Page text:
Oliver Stone’s new movie, “Nuclear Now,” makes an impassioned case that nuclear energy is a necessary and obvious solution to climate change.
Generating electricity with nuclear reactors does not produce any greenhouse gas emissions, and is therefore worth a serious look, Stone’s movie says, because anthropogenic climate change, caused by excessive greenhouse gas emissions largely emitted from the burning of fossil fuels, is getting worse.
People ought to be more afraid of climate change than nuclear energy, the movie argues. The movie had a special screening at the World Economic Forum in Davos earlier in January, opened in New York and Los Angeles this weekend, and is opening in theaters nationally starting Monday.
Stone’s interest in climate change began when he saw Al Gore’s film, “An Inconvenient Truth,” and was disturbed. He started reading about climate change, including a review of the book “A Bright Future: How Some Countries Have Solved Climate Change and the Rest Can Follow” by Joshua S. Goldstein and Staffan A. Qvist. He was struck by both the review and the book.
“This is a simple, practical, understandable argument for how to solve climate change from nuclear energy,” Stone told CNBC on Friday.
“I didn’t realize it was going to be so tough to pull something like this off,” Stone said, because there is no single main character for the documentary. “The story is the logic of it. Follow the history into the present: What went wrong? What could go right?”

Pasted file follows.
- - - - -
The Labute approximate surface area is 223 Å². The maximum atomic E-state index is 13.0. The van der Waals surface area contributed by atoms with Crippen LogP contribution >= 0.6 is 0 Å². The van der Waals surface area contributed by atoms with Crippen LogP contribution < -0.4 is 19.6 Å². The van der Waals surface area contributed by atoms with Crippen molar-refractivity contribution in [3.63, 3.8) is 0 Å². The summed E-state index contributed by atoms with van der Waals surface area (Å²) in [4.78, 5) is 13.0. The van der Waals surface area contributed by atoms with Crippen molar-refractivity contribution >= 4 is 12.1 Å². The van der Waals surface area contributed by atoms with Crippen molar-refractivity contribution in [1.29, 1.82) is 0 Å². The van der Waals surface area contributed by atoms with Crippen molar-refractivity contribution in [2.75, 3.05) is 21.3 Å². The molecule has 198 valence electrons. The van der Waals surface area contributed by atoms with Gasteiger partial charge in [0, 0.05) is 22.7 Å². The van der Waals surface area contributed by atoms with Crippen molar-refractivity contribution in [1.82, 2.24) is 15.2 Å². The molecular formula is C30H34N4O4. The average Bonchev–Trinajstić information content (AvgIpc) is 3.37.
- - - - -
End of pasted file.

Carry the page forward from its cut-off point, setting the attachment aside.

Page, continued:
In the movie, Stone presents a case that the beneficial potential of nuclear energy has not been reached because society conflated its collective fear of nuclear bombs with nuclear energy. In the film, which Stone narrates, he says he was anti-nuclear because he generally absorbed the environmentalist anti-nuclear agenda that has been spread for generations.
Changing public perception when fear is involved is a slow process, Stone told CNBC.
“State the facts. You have to give the information that you have,” Stone told CNBC. Not everyone is going to believe what you say, “but some people will believe it. You have to trust in the truth ultimately will obliterate the lie. You have to believe that,” Stone said.
Goldstein, who worked with Stone to write the film, says the feeling of being in a movie theater can have a more powerful effect on people’s perceptions than leaving them alone to parse facts that may feel overwhelming or out of context.
“A film is more than information. It’s an experience, and it’s a collective experience. That’s why I’m really happy we’re getting some release in theaters, because you sit in the theater with everybody else, you have this collective experience,” Goldstein told CNBC on Friday.
“Everybody thinks everybody else thinks it’s bad,” Goldstein says of people’s perception of nuclear energy. But watching a movie in a collective situation gives people an opportunity to talk to other people about nuclear energy and conversation is critical, Goldstein said.
“The majority of people actually support nuclear energy, but the people who don’t support it are very loud and very scared and it draws a lot of attention,” Goldstein told CNBC.
Americans’ perspective of nuclear energy fluctuates and has been generally increasing in the last decade, according to a recent poll from Gallup showing 55% percent of Americans either strongly or somewhat favor using nuclear energy as a way to provide electricity. That’s the highest percentage since 2012, according to Gallup.
Stone says a goal of his documentary is communicating the scale of energy demand now and how much more electricity will be demanded in the future as climate change mitigation strategies electrify many processes, and as energy demand grows from countries like India and China.